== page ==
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Using //CBM// for Progress Monitoring

Further to James' response, PM benchmark kits are a box of books, graded into levels of difficulty from 1 to 30. These levels correlate with the internationally recognised Reading Recovery levels, and are used on many books designed to teach children to read.(have a look at the back of some of the little reading books in an early Primary classroom - they often have a number level on them).

We would expect Pre-primary aged children to begin reading at about Level 1, and hope that our students are reading fluently and accurately at level 30 by about 12 years of age - this is adult level text complexity. You can find information about the expected ages for children to read each level with the kits – its useful baseline data as to where the child is at compared to their class peers and the expectations for same aged children around the world.

The idea for using these assessments is that a teacher will sit with a child as they read some of these books and take running records, recording every word the child says. These running records are then analysed for number and type of errors, as well as number and type of self corrections, plus the level of fluency and comprehension of the text.

This gives a great deal of qualitative information which informs planning for that individual child (what kids of mistakes they are making, which strategies they are strong or weak in etc) which inform detailed focussed explicit teaching for reading. (eg, you can find out if a particular child is looking at just the initial sounds of words and not decoding all the way through, or if they are disregarding information about the meaning of a text to focus on just decoding, if they are unclear about grammatical rules like possessive 's' etc etc!). Analysed properly, they are a rich source of detailed and really useful information.

PM benchmarks can also give more quantitative, standardised information about what level the child is reading at a point in time. The idea being that we use PM running records to find out at what level of difficulty a child can read with about 90 - 95% accuracy - this is known as their "instructional level". The teacher would use this information to select reading material for that child for home reading, and also for reading in class (this is usually how children are streamed into "reading groups" in lower primary). For example, if a child reads level 15 books with 98% accuracy, they would be considered a bit too easy - the child is practicing rather than learning. Level 18 books may be 84% accuracy for this child - too hard - too much time poring over mistakes to be fluent and comprehending the text. The teacher would present level 16 and 17 texts to this child, taking regular running records to assess their accuracy, use of reading strategies and comprehension. The idea being, regular running records on levelled texts informs the planning and teaching cycle, and as soon as the child is achieving over 95% accuracy on a particular level, the teacher presents a more difficult level to keep them working.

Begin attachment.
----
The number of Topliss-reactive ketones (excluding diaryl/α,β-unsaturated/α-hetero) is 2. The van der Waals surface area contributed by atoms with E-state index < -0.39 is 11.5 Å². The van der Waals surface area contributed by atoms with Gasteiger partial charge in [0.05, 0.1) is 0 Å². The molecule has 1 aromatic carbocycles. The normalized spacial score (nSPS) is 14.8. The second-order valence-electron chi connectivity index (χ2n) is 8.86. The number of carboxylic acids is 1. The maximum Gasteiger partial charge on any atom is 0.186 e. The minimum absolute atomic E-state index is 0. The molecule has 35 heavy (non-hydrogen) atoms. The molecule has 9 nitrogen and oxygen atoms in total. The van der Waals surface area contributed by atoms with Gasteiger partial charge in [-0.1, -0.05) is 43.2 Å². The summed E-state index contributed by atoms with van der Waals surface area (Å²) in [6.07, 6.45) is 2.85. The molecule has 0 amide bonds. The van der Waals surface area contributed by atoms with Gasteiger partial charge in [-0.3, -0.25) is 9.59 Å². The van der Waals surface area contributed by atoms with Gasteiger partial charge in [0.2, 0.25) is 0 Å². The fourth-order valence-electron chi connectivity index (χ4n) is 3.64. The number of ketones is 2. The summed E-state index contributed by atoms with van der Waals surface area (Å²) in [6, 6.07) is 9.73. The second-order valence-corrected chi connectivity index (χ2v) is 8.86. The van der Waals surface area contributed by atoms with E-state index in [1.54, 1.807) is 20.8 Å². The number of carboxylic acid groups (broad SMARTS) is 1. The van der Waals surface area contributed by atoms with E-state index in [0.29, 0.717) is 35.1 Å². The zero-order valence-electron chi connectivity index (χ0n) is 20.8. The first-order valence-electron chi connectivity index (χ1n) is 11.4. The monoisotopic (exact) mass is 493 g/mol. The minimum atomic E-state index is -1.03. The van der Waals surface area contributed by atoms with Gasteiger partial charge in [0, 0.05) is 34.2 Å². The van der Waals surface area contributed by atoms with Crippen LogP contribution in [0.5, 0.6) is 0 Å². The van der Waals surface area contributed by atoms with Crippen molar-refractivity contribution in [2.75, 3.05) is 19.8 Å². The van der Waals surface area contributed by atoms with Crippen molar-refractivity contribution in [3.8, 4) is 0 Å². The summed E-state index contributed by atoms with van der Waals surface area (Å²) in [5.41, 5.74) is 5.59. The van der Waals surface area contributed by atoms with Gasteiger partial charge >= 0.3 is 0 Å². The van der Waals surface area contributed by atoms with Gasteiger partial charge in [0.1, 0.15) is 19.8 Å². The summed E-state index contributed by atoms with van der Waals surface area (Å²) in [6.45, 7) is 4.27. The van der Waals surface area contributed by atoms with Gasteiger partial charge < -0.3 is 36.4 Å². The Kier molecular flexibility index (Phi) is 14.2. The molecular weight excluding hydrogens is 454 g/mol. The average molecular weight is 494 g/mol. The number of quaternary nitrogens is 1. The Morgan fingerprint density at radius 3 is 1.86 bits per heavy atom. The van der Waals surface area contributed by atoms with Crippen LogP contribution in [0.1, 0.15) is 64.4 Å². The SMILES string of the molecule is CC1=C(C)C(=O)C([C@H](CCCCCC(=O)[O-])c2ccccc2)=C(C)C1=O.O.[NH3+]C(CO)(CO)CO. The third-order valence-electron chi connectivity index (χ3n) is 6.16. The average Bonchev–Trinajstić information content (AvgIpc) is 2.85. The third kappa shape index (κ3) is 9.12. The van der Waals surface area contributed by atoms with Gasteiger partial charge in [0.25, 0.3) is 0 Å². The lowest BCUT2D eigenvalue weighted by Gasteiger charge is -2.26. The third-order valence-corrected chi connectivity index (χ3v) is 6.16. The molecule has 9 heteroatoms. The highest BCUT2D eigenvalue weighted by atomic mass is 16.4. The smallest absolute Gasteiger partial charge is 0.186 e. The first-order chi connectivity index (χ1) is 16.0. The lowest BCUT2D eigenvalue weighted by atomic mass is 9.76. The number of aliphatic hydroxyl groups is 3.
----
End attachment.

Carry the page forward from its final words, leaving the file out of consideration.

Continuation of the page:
The child can then be re-assessed at a later point in the year to see:
1. What kind of mistakes and self corrections they are making now (ie – did the teaching work? What strategies need to be taught now?) 2. How much improvement have they made (how many levels have they gone up? What kind of text do I need to present to this child now?)

If PM running records are done regularly for the whole class, the teacher can get a moving average and see how many levels individual children, and the class as a whole have improved in the course of the year (supremely satisfying! Looks great on graphs!).

So, having used PM Benchmark assessment myself in teaching, I highly recommend them as both formative and summative assessment for teaching reading!

Best regards,

Jennifer Payne
School Psychologist
(Provisionally Registered)
Kimberley Region

The following article was posted by James Colvin